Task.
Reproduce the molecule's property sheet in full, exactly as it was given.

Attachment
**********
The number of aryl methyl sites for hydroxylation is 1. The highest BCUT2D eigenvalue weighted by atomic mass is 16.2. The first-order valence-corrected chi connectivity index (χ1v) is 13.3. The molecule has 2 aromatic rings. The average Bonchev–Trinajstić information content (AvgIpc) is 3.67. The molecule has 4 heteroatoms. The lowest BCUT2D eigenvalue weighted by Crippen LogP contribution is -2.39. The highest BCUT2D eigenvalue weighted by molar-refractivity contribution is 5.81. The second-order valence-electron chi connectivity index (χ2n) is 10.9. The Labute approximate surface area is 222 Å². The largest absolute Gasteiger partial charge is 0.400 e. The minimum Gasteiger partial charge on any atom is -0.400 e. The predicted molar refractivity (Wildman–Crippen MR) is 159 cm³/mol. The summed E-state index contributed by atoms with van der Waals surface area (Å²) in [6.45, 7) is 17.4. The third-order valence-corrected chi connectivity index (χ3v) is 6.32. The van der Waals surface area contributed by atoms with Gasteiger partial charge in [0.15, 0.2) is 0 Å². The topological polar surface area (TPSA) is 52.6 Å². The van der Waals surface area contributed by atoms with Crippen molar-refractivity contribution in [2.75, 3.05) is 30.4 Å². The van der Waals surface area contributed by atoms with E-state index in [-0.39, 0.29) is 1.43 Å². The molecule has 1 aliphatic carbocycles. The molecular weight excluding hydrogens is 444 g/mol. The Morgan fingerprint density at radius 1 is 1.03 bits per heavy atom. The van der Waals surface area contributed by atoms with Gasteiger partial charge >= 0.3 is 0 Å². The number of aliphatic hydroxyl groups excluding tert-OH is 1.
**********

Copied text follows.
The number of aryl methyl sites for hydroxylation is 1. The highest BCUT2D eigenvalue weighted by atomic mass is 16.2. The first-order valence-corrected chi connectivity index (χ1v) is 13.3. The molecule has 2 aromatic rings. The average Bonchev–Trinajstić information content (AvgIpc) is 3.67. The molecule has 4 heteroatoms. The lowest BCUT2D eigenvalue weighted by Crippen LogP contribution is -2.39. The highest BCUT2D eigenvalue weighted by molar-refractivity contribution is 5.81. The second-order valence-electron chi connectivity index (χ2n) is 10.9. The Labute approximate surface area is 222 Å². The largest absolute Gasteiger partial charge is 0.400 e. The minimum Gasteiger partial charge on any atom is -0.400 e. The predicted molar refractivity (Wildman–Crippen MR) is 159 cm³/mol. The summed E-state index contributed by atoms with van der Waals surface area (Å²) in [6.45, 7) is 17.4. The third-order valence-corrected chi connectivity index (χ3v) is 6.32. The van der Waals surface area contributed by atoms with Gasteiger partial charge in [0.15, 0.2) is 0 Å². The topological polar surface area (TPSA) is 52.6 Å². The van der Waals surface area contributed by atoms with Crippen molar-refractivity contribution in [2.75, 3.05) is 30.4 Å². The van der Waals surface area contributed by atoms with E-state index in [-0.39, 0.29) is 1.43 Å². The molecule has 1 aliphatic carbocycles. The molecular weight excluding hydrogens is 444 g/mol. The Morgan fingerprint density at radius 1 is 1.03 bits per heavy atom. The van der Waals surface area contributed by atoms with Gasteiger partial charge >= 0.3 is 0 Å². The number of aliphatic hydroxyl groups excluding tert-OH is 1.